The Sky Pilot of the Great Lakes, Rev. William H. Law sent a yearly publication of compiled news and stories called “The Message” to all the Lighthouses and Life-Saving Stations in the United States, as well as sending copies to all the Congressmen and Senators in the U.S. Capitol (in an effort to sway their votes toward a bill to provide pensions for the Lighthouse and Life-Saving Services).
The 1918 edition of “The Message” was mailed out in the latter days of 1917 during the height of World War 1. With The fight to provide pensions to the Life-Savers already won with the passage of the Coast Guard Act or 1915, Law continued to fight to have the Lighthouse Service brought into the fold of the U.S. Coast Guard. This year’s “Message” began with a “Prayer for the Lightkeepers and their Families”, a section of which I would like to share with you on this Memorial Day:
“God bless our soldier boys, our brothers and comrades at the front. May they be sustained and encouraged by the admiration and loving watch care of all true Americans. As they serve under the folds of our beautiful banner may they be inspired to so conduct themselves that not one of the stars shall be tarnished by unworthy conduct and may their hearts be as pure as the white stripes and their willing sacrifice as red as its crimson, and their honesty and truthfulness as true blue as the color in its field.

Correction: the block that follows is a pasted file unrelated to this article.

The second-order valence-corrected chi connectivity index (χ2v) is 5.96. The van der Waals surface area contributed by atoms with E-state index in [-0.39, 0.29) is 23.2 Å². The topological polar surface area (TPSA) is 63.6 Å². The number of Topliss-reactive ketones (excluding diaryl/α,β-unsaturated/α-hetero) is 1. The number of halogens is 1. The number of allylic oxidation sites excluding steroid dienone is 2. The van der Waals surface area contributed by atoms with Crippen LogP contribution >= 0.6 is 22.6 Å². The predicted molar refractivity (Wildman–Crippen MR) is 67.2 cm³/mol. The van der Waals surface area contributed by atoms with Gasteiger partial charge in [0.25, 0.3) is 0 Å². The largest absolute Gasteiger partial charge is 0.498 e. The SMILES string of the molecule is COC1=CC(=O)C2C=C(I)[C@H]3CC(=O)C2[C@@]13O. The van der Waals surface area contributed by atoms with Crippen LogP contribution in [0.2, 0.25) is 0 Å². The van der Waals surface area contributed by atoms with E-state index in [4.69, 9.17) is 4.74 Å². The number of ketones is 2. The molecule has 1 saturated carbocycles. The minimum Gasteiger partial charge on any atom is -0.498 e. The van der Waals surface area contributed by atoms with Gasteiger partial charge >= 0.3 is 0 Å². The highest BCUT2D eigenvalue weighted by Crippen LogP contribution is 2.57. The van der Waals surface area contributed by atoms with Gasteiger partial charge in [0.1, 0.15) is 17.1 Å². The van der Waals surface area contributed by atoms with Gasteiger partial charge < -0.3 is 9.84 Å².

O God, our Father, be merciful unto them if they should fall in battle and grant, dear Lord, that they may not die until their eyes shall rest on the Red Cross and give to understand somehow that it represents all the hopes and fears and love and tears of those back home, and all the red blood that has been shed, and shall be shed in a righteous cause. And, O God, give them to see in that cross the dearest souls in all the world – Christ the Savior of men. And in the hour of their supreme sacrifice may they tighten their grip upon the cross as they relax their hold upon the world and sin and realize they are Thy Children.”
–Sky Pilot of the Great Lakes, Rev. W. H. Law, excerpt from a “Prayer for the Lightkeepers and their Families”, “The Message”, 1918
His passion for the Great Lakes and its history grew from the stories handed down through both sides of his family about Rev. Law’s travels and relatives lost in the sinking of the S.S. Carl D. Bradley.
He currently resides with his wife, Kimberly, in Brooklyn, MI.